AN online video game is helping young children to understand and protect themselves against the dangers of prolonged exposure to loud noise.
The game, Epic Ear Defence, which allows students to do battle in a virtual ear canal, is the completed project for four Murdoch University students, their lecturer, Shri Rai and development by Perth’s Ear Science Institute Australia (ESIA).
According to Peter Riggs, one of the students involved in the project, the challenge was in making the game not only educational, but also entertaining.
“Creating a game to teach kids about the dangers of noise induced hearing loss was a huge challenge, as we insisted the game had to be fun and engaging, otherwise it would simply not be effective,” he says.
“The key is to not explicitly let the players know that they are being educated, but to let the learning happen as a side effect of playing the game and having fun.
Players are introduced to two dimensional, stylised diagram of the human auditory system acting as a ‘shield’ or ‘health bar.’
During game play, the player is able to see how loud sound would vibrate the bones of the inner ear, and eventually permanently damage the hair cells in the cochlea – thus reducing the player’s ‘health’.
“Players would only need to glance at this diagram occasionally throughout the game to keep track of their ‘health,’ he says.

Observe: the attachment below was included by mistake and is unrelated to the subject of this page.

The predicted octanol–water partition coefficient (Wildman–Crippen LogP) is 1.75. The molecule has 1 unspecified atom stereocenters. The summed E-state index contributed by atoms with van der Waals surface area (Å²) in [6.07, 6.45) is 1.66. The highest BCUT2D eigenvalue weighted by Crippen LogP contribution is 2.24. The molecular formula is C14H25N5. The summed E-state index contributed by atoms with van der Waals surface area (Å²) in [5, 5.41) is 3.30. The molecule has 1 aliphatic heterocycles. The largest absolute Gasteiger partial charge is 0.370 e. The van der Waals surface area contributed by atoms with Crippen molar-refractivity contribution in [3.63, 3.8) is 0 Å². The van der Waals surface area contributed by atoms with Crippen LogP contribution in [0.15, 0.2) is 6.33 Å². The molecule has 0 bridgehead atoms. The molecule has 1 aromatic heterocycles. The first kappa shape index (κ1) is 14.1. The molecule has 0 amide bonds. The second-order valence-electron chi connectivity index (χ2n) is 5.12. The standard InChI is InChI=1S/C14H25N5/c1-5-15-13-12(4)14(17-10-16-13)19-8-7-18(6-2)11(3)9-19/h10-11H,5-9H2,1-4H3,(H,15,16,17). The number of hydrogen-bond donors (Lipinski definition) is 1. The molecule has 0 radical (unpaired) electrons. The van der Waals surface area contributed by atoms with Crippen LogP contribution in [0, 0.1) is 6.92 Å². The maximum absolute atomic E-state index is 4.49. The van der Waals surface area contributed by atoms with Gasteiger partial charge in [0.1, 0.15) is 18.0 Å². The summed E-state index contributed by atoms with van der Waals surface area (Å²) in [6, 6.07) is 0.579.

“Yet over a ten minute period, players would become familiar with the basics of how the human auditory system works, and gain an intuitive understanding of how exposure to loud sounds has an irreversible negative effect on our hearing.”
According to ESIA Director, Professor Marcus Atlas, the project is a great example of distinctive work being produced by his team and other organisations, and emphasised the importance of this work reaching young people.
“Hearing loss is one of the most common disabilities, costing the Australian economy over $20 billion a year,” he says.
“Listening to loud music at maximum volume on a device like an iPod or similar devices can cause irreversible hear damage in less than four minutes, so it’s important to teach kids about how to protect their hearing.”
According to Mr Riggs, the use of games in the science and health industry can have a positive effect, particularly in the areas of education and experience, for example, games helping to address sexual education for teenagers.
The free game can be accessed from the ESIA’s Cheers for Ears website.
Mr Riggs, who graduated in September and is now employed as a software engineer, completed the project with fellow students, Jonothan Tennant, Tyler Munro and Bach Nguyen.